QUESTION: Do you ever favor removing a child from one school to transfer him to another?

DR. DOBSON: Yes, there are times when a change of schools – or even a change of teachers within a school – can be in the child’s best interest.

Educators are reluctant to approve these transfers, for obvious reasons, although the possibility should be considered when the situation warrants.

For example, there are occasions when a young student runs into social problems that can be resolved best by giving him a “clean start” someplace else. Furthermore, schools vary tremendously in their difficulty; some are located in higher socioeconomic areas where a majority of the children are much more intelligent than would ordinarily be expected. The mean IQ in schools of this nature may fall between 115 and 120.

What happens, then, to a child with average ability in such a setting? Although he might have competed successfully in an ordinary school, he is in the lower 15 per cent at Einstein Elementary.

My point is this: success is not absolute, it is relative. A child does not ask, “How am I doing?” but rather, “How am I doing compared to everyone else?” Little Johnny may grow up thinking he is a dummy when he would have been an intellectual leader in a less competitive setting.

Thus, if a child is floundering in one academic environment for whatever reason, the solution might involve a transfer to a more suitable classroom. Sometimes a change of scenery is as positive as a fresh start.

QUESTION: I am an adult who is not coping so well with the problems of self-doubt. I feel ugly and unrespected and unworthy. What encouragement can you offer?

DR. DOBSON: Isn’t it about time you made friends with yourself? Aren’t there enough headaches in life without beating your skull against the old brick wall of inadequacy, year after year?

If I were to draw a caricature that would symbolize the millions of adults like you with low self-esteem, I would depict a bowed, weary traveler. Over his shoulder, I would place the end of a mile-long chain to which is attached tons of scrap iron, old tires and garbage of all kinds.

Each piece of junk is inscribed with the details of some humiliation: a failure, an embarrassment, and a rejection from the past. He could let go of the chain and free himself from that heavy load which immobilizes and exhausts him, but he is somehow convinced that it must be dragged throughout life. So he plods onward, digging a furrow in the good earth as he goes.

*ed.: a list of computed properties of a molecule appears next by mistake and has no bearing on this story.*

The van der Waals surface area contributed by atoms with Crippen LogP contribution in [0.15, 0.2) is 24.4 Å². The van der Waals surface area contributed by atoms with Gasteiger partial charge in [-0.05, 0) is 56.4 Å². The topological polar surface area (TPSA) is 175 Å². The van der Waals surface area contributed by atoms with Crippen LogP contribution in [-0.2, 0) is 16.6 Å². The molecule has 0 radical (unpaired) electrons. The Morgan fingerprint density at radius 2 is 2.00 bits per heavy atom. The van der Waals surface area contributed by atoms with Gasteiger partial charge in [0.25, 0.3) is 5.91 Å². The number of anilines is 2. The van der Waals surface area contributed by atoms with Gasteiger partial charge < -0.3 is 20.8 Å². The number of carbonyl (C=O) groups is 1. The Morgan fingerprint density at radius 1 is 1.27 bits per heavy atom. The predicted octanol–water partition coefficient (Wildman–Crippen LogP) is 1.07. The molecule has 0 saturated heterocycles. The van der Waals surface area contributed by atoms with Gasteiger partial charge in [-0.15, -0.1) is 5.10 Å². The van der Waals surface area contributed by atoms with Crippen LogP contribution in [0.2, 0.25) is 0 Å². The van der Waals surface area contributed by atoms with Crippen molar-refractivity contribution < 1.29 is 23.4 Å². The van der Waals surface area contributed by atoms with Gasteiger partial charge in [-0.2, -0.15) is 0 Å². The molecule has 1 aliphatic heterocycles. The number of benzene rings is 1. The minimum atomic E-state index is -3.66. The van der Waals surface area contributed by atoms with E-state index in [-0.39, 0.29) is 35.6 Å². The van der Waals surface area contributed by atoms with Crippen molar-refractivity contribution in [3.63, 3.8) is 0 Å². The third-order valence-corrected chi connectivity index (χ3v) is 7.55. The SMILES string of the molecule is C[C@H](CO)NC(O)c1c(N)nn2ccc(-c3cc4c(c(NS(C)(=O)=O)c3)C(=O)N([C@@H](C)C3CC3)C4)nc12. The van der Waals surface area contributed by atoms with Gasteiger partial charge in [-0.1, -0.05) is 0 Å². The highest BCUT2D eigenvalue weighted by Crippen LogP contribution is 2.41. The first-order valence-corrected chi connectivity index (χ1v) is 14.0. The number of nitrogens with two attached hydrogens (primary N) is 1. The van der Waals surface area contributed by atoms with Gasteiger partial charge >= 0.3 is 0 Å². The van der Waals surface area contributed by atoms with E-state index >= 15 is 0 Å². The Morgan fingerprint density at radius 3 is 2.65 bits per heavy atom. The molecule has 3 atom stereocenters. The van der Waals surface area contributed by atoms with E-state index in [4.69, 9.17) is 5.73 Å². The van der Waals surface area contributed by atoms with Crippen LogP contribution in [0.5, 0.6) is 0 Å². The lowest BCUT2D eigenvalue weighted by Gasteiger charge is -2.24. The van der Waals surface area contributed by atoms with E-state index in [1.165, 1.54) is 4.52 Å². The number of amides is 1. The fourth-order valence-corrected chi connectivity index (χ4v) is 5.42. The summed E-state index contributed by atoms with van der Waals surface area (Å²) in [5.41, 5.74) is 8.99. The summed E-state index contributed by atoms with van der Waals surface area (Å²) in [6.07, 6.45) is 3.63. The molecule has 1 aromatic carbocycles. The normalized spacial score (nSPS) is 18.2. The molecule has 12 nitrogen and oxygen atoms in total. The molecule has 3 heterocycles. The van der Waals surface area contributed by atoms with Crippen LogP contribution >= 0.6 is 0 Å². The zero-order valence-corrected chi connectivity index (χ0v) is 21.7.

You can free yourself from the weight of the chain if you will but turn it loose. Your inferiority is based on a distortion of reality seen through a child’s eyes. The standards by which you have assessed yourself are themselves changing and fickle.

Dr. Maxwell Maltz, the plastic surgeon who authored Psycho-Cybernetics, said women came to him in the 1920’s requesting that their breasts be reduced in size. Compare that to the trend today where so many women are ashamed of what nature has provided them.

In King Soloman’s biblical love song, he asks his bride to overlook his dark skin that had occurred from exposure to the sun. In the day, right meant white. But now bronzed Soloman would be the pride of the beach. False values!

Modern women are ashamed to admit that they carry 10 extra pounds of weight, yet Rembrandt would have loved to paint their plump bodies.

Don’t you see that your personal worth is not really dependent on the opinions of others and the temporal, fluctuating values they represent? Don’t get caught up trying to live up to someone else’s ideal. The sooner you can come to accept the transcending worth of your humanness, the sooner you can come to terms with yourself.

I must agree with the writer who said, “While in the race to save our face, why not conquer inner space?” It’s not a bad idea. Think about it the next time you’re feeling inadequate.

These questions and answers are excerpted from the book Dr. Dobson Answers Your Questions. Dr. James Dobson is a psychologist, author and president of Focus on the Family, a nonprofit organization dedicated to the preservation of the home. Correspondence to Dr. Dobson should be addressed to Focus on the Family, P.O. Box 444, Colorado Springs, CO 80903. ©, 1982, Tyndale House Publishers, Inc.